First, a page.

‘We’ve Bolstered Our Credentials in Nigerian Crude Oil Refining’ - Africa’s premier report on the oil, gas and energy landscape.

‘We’ve Bolstered Our Credentials in Nigerian Crude Oil Refining’

In the first of a three-part series, GBITE FALADE, CEO of the Nigerian integrated energy provider Aradel Holdings, fields questions around the sustenance, daily obstacles and the opportunities in the Nigeria’s burgeoning private sector crude oil refining business

He spoke to Akpelu Paul Kelechi

There is a very poor understanding of the profitability of the crude oil refining market in Africa, and indeed Nigeria. But to go by Aradel’s report, things look pretty good. You were unable to export crude oil for a significant part of 2022 and 2023 and so you recoursed to growing your refining portfolio.You earned 13Billion Naira from sale of refined products in the first quarter of 2023, which was more than quadruple your earnings from crude oil. And you’ve  grown that segment  even more since then.   Is the refined product market probably more profitable than the crude export? Your company has been very profitable when there was not even a drop of crude supply. That’s contrary to widely held perception.

Gbite Falade, Aradel CEO

The profit margin in the upstream is superior to the one you have in refining. When you also consider that that same upstream crude becomes the basic feedstock for your refining, the entire investment on refining infrastructure in your inside battery limit which includes your plants, the outside battery limit which includes storage and many other things, plus the ecosystem of all that you need for off-take, loading, and the sheer number of workers to run a midstream-downstream refinery, you need to ensure that the margin that you have beyond your feedstock input price, is significant enough to cover the general and overhead expenses and then amortise for the CAPEX you have invested in that refining space. By the time you do the accounting, it would be clear that you don’t have that much wiggle room that you have in the upstream.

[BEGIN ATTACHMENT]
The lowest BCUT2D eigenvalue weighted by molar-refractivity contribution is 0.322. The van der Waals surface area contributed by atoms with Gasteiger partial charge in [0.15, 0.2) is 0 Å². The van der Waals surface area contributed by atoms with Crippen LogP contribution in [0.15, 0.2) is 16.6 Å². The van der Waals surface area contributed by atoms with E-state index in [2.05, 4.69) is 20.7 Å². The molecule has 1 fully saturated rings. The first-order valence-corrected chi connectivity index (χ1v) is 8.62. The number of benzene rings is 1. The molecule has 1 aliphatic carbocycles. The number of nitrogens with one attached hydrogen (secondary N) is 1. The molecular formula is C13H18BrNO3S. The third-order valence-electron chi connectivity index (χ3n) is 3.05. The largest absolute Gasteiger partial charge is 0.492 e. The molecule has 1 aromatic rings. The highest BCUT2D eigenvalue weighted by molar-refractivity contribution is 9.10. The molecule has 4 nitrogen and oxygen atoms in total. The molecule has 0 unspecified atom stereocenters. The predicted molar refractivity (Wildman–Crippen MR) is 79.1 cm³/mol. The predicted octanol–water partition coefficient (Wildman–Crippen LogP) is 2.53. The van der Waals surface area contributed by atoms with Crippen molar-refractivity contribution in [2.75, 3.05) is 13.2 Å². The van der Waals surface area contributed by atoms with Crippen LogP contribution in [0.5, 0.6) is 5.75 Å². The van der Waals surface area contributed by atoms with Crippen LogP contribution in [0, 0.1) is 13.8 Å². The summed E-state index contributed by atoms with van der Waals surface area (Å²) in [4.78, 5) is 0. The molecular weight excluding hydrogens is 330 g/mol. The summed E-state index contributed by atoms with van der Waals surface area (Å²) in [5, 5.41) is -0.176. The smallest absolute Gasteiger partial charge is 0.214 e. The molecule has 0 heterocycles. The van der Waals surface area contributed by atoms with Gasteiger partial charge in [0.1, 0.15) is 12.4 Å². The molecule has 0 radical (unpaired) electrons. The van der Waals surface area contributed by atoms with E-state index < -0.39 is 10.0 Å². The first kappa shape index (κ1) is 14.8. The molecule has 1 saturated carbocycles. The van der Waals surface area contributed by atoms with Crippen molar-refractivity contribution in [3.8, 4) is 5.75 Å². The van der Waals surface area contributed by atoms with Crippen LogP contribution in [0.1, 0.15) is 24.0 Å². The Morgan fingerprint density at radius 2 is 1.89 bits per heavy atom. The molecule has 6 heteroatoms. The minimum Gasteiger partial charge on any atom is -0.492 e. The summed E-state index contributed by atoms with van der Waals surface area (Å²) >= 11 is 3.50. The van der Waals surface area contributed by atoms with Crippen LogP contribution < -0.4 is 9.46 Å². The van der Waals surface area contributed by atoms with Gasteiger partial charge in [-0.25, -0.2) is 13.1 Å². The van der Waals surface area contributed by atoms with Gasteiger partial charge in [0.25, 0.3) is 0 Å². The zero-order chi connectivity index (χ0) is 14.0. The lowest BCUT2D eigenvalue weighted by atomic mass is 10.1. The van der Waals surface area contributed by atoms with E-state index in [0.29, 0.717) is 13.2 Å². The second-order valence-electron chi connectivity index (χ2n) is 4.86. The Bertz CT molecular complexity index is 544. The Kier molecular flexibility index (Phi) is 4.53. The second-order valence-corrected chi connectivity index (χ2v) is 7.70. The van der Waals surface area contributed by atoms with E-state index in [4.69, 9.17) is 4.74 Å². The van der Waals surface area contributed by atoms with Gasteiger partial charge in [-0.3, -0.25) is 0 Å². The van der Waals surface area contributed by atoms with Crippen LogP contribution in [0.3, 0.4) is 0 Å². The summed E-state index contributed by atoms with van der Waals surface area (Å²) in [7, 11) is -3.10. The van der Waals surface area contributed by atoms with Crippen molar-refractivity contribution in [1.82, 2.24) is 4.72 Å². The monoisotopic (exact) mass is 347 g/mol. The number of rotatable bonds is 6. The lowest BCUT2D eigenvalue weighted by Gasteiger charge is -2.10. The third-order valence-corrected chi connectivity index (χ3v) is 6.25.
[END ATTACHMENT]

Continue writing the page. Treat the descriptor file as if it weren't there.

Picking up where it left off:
In the upstream, you need fewer human beings to bring the crude to the surface.  Personnel that you need in the refining midstream and downstream is much more. The sort of quality standards that each product must confirm to and the Q&A processes, lab testing to make sure it works well, your process safety setup and so on, by the time you take a view of all of that, the headroom that you have between the difference in your feedstock price and your realized price at which you sell the processed product does not give you the same quantum of margin as in upstream.

Aradel Holdings produces its own crude, so you probably would not be facing the same challenges that other refiners are facing when it comes to allocation of crude to refineries. But, do you agree that crude should be sold in (the local currency) Naira to modular refinery operators since they are producing for the local economy?

The PIA has actually leap frogged to making that a construct that allows domestic refiners to access crude and pay for it in naira.

You spoke of your company’s likely delivery of Premium Motor Spirit (PMS) in 2024 and, by implication, increased crude intake capacity. How much crude oil increase do you need for you to get to PMS?